1. Determine the weighted average cost of capital based on using retained earnings in the capital structure. Note: The percentage composition in the capital structure for bonds, preferred stock, and common equity should be based on the current capital structure of long-term financing as shown in Figure 1 above (it adds up to $18 million). Common equity will represent 60 percent of financing throughout this case. Use Rollins Instruments data to calculate the cost of preferred stock and debt. Show your work on your assignment document.2. Recompute the weighted average cost of capital based on using new common stock in the capital structure. Note: The weights remain the same, only common equity is now supplied by new common stock, rather than by retained earnings. After how much new financing will this increase in the cost of capital take place? Determine this by dividing retained earnings by the percent of common equity in the capital structure. Show your work on your assignment document.3. Write a 1 page summary that provides the following : A. Differentiate between the methods used in question 1 above and those used in question 2 above as it relates to the results. B. Provide your opinion on which method you would suggest and why, based on your findings. C. Add this summary below your answers to 1 and 2 above on your assignment file.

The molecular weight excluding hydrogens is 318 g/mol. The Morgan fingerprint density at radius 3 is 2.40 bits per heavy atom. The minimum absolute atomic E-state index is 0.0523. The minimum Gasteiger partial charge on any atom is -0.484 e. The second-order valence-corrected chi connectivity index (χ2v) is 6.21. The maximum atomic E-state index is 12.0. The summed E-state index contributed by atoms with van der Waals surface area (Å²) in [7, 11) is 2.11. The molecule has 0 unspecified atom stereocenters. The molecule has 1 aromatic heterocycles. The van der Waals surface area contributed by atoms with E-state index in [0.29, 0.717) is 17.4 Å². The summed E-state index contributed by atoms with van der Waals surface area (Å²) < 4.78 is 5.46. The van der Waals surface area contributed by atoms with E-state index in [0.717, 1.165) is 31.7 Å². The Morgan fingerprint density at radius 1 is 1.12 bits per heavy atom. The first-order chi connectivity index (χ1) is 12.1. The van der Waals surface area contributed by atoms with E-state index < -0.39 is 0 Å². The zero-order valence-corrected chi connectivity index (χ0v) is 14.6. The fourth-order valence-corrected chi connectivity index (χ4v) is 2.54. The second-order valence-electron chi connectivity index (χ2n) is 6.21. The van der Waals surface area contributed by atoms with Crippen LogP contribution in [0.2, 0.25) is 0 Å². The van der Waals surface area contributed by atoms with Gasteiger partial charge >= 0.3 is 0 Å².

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Week 3 Case Study
FIN/486 Version 6
1
Berkshire Instruments
Al Hansen, the newly appointed vice president of finance of Berkshire Instruments, was eager to talk to
his investment banker about future financing for the firm. One of Al’s first assignments was to
determine the firm’s cost of capital. In assessing the weights to use in computing the cost of capital, he
examined the current balance sheet, presented in Figure 1 below.
In their discussion, Al and his investment banker determined that the current mix in the capital structure